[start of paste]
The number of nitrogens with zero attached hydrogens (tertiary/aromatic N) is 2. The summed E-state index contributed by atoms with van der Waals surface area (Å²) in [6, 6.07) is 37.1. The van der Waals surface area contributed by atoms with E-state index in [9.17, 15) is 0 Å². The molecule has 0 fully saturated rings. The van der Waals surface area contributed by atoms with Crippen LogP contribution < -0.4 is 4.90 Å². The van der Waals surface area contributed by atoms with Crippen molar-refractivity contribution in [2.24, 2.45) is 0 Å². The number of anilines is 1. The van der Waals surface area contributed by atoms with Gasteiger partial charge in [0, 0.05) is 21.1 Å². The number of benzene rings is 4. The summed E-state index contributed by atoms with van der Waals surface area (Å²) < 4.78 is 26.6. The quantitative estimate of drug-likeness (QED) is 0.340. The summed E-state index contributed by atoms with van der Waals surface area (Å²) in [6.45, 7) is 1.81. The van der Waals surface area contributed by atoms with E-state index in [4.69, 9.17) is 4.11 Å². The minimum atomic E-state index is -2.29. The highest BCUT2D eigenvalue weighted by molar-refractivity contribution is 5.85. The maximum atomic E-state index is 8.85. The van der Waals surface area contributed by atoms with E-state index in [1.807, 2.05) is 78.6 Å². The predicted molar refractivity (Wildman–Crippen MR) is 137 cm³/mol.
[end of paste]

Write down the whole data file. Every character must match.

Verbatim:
The number of nitrogens with zero attached hydrogens (tertiary/aromatic N) is 2. The summed E-state index contributed by atoms with van der Waals surface area (Å²) in [6, 6.07) is 37.1. The van der Waals surface area contributed by atoms with E-state index in [9.17, 15) is 0 Å². The molecule has 0 fully saturated rings. The van der Waals surface area contributed by atoms with Crippen LogP contribution < -0.4 is 4.90 Å². The van der Waals surface area contributed by atoms with Crippen molar-refractivity contribution in [2.24, 2.45) is 0 Å². The number of anilines is 1. The van der Waals surface area contributed by atoms with Gasteiger partial charge in [0, 0.05) is 21.1 Å². The number of benzene rings is 4. The summed E-state index contributed by atoms with van der Waals surface area (Å²) < 4.78 is 26.6. The quantitative estimate of drug-likeness (QED) is 0.340. The summed E-state index contributed by atoms with van der Waals surface area (Å²) in [6.45, 7) is 1.81. The van der Waals surface area contributed by atoms with E-state index in [4.69, 9.17) is 4.11 Å². The minimum atomic E-state index is -2.29. The highest BCUT2D eigenvalue weighted by molar-refractivity contribution is 5.85. The maximum atomic E-state index is 8.85. The van der Waals surface area contributed by atoms with E-state index in [1.807, 2.05) is 78.6 Å². The predicted molar refractivity (Wildman–Crippen MR) is 137 cm³/mol.